Seemingly Tiny Neighborhood Things Can Make a Major Difference

In my neighborhood there’s a young mother who walks around the neighborhood several times a day, walking her dog and pushing her daughter in a stroller. She says hi to everyone she passes, and, particularly for some elderly housebound residents, she might be the only person that they get to see all day! Even though I myself get to talk with a lot of people, this sweet young woman with her child and pup are always a bright spot in my day.

Two businesses, located catty-corner across from one another on a faded commercial street I love, that many people are trying to revitalize, have put tables and chairs out front of their doors. The other evening, the two sets of tables and chairs enticed several visitors/customers to sit down. The presence of the people sitting outdoors, in turn, prompted a number of motorists, who probably would’ve otherwise just kept driving, to stop and say hi and see what was going on. Many pleasant conversations ensued.

In my Little Free Library the other day I found a note scrawled on a scrap of paper: “TY so much for the books!” The little note warmed my heart and totally made my day.

I haven’t yet done this, but I think that when I mount my poster of the ecological activist poem “Hieroglyphic Stairway” on my fence next to my Little Free Library, it’ll add to the quality of people’s day, and contribute to the ongoing rise in the neighborhood’s vibe. (If you’re not familiar with this Drew Dellinger poem, you can read it here.) And here, on Drew Dellinger’s website, is where I ordered a beautiful poster of the poem. (Update: I posted the poem on a cork board on the corner of my corner-lot. Haven’t seen or heard any reactions yet, but it’s out there and that’s what matters. To quote my favorite lines of the poem, “I want just this consciousness reached / by people in range of secret frequencies contained in my speech.”)

My friends, a sweet couple who live in a rural area where the neighbors have not always been friendly and have sometimes been outright hostile, recently put a little stone bench by the entrance to their driveway. My friends noticed a positive shift in the vibe almost immediately. People have been stopping there to rest, and one neighborhood matriarch has even been known to “hold court” there!

My final example isn’t from right in my neighborhood, but I found it on my morning walk today. About a half-mile down the beach, not far from the usual trash can and recycling can, was an adorable painted box labeled “Mermaid’s Lost Toys.” Clearly meant as a place to drop off toy buckets, shovels, and other beach toys instead of tossing them in the trash. This little box conveys a big message about sharing; adds a sweet touch of whimsy; sets a cheerful tone while discouraging a throwaway mentality.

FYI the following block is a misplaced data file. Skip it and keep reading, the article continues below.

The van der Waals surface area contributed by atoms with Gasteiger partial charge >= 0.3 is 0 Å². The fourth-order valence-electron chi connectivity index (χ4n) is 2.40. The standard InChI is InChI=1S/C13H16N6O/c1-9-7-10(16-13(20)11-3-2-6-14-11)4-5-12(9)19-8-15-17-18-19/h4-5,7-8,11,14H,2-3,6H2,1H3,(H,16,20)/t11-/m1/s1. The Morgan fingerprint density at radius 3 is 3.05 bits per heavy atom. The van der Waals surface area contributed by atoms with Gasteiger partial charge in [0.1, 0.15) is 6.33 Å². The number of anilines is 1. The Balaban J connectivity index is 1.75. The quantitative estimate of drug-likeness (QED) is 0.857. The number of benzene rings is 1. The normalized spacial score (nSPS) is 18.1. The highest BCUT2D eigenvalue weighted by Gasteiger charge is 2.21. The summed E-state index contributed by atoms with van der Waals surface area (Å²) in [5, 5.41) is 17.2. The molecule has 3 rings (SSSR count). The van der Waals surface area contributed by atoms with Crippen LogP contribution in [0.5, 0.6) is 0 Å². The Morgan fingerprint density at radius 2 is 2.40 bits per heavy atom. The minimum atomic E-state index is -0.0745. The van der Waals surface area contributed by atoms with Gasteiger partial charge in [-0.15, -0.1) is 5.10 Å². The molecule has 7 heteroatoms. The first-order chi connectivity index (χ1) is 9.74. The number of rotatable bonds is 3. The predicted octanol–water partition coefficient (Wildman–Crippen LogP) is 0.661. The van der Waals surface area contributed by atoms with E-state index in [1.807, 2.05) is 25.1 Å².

I mention these little things because 1) they do make a big difference; and 2) a lot of people give much of their attention to “big stuff” like infrastructure bills, government programs, large-scale projects — and place a lot of faith in such big stuff. And often wait around for this big stuff, and don’t always recognize how much power we have through the “small stuff” we can do right now with our own hands, and start seeing results right away.

Chuck Marohn’s recent piece in Strong Towns fits in well with this post. “Will We Have an Infrastructure Bill? Who Cares?” “I’ll spend an hour talking with a group about how we’ve overbuilt our infrastructure systems, what this approach is robbing from our local capacity and prosperity, how we need to get more out of what we’ve already built, and how we go about doing that in our cities from the bottom up. …Then someone asks me whether or not there will be a federal infrastructure bill. … I’ll keep answering the question about a federal infrastructure bill, but please understand that it matters far less to your future than what you and your neighbors choose to do in your own community. A nation of Strong Towns — one where the energy of Americans is not dissipated by the inconsequential horse race of political DC, but instead put to work making their own places great — is not something we have to wait for permission to build.”

Update Oct 12, 2021: Home improvement; neighborhood improvement!! By removing a side-gate that I never used anyway, and moving my trash can and recycling bin to the gate-gap which is right along the sidewalk that gets a lot of foot-traffic, I have added a bit of public value to my neighborhood. (Just in time for Biketoberfest that’s coming up this weekend!)

Before, I kept the trash can and recycling bin tucked away in a private spot. By moving it to this public spot, I not only add a community value (by providing a publicly accessible spot for trash and recycling), but also make things easier for myself and other household members, because all I have to do now to put the trash out is push the can and bin the couple of feet to the curb on trash collection day!

This is one micro-step in my experimental, exploratory process of making the public-private boundaries of my dwelling more “porous” and thus, I intend, more enriching to the neighborhood and to my household. You can see a photo of my new private-public amenity here.